FCC's Crowell to leave in June
Colin Crowell, a senior counselor to the chairman of the Federal Communications Commission, is leaving the agency in June to pursue other professional opportunities, according to a press release.
Crowell, who has spent 20 years as an aide to Rep. Ed Markey (D-Mass.), is known as an influential expert in the politics and policy of technology and has worked as the head of external affairs and as a senior adviser to FCC Chairman Julius Genachowski.
He leaves after helping the chairman's office in its crafting of a national broadband plan and proposing a net neutrality rule -- both of which have been thrown into question after a federal appeals court decision. Before arriving at the FCC, Crowell helped Markey put language into the stimulus act that mandated the FCC come up with a plan to significantly expand affordable broadband access across the nation. He also worked as the lead staffer for Markey, then chairman of the Telecommunciations Subcommittee, on the 1996 Telecom Act.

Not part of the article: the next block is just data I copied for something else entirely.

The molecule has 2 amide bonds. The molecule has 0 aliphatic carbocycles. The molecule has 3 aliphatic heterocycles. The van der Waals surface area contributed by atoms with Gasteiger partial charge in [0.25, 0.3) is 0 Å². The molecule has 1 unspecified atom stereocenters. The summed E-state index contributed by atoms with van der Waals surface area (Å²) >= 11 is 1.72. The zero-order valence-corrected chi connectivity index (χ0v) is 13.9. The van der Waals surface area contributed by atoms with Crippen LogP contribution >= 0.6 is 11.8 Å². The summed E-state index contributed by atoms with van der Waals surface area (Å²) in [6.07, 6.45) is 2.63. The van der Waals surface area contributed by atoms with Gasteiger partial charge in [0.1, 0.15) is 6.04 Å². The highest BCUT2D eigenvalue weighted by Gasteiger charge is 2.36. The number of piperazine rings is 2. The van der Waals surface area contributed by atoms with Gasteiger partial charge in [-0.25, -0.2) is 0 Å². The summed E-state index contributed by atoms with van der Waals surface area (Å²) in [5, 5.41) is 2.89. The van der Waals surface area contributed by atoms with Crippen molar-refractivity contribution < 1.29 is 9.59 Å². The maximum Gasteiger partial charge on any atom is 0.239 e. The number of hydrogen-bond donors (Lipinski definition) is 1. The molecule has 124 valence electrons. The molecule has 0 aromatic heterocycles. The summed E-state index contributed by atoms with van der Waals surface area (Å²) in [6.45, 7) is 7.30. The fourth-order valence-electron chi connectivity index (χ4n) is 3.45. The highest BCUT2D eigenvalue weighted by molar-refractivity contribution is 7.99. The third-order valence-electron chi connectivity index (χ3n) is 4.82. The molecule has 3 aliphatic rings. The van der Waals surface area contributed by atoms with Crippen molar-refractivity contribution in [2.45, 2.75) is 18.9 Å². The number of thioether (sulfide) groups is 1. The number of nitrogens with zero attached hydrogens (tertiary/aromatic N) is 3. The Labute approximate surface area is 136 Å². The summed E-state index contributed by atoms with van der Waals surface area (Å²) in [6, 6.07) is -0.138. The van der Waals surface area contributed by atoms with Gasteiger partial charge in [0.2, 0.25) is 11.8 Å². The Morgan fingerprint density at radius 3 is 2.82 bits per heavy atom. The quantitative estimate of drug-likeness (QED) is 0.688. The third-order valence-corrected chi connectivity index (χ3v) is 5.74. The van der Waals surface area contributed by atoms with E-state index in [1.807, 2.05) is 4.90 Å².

“Colin has been indispensable to every key decision we’ve made and his rare combination of policy smarts, wise counsel, and communications expertise has been invaluable to me and the agency as we developed our broadband agenda for the nation,” Genachowski said in a statement. “He will be missed but I am sure he will continue to contribute his insights into the intersection of innovation and public policy in the next stage of his career.”
Crowell didn't elaborate on his decision. The FCC declined to comment beyond the release. A source at the agency said the move was "completely voluntary."
“It has been a true privilege to work with such a talented FCC team, committed to advancing Chairman Genachowski’s pro-innovation agenda,” Crowell said in a statement. “Chairman Genachowski has been a great friend and the decision to leave was not an easy one. Yet after twenty two years in public service, it’s time for me to explore other professional opportunities.”
May 4, 2010; 2:30 PM ET
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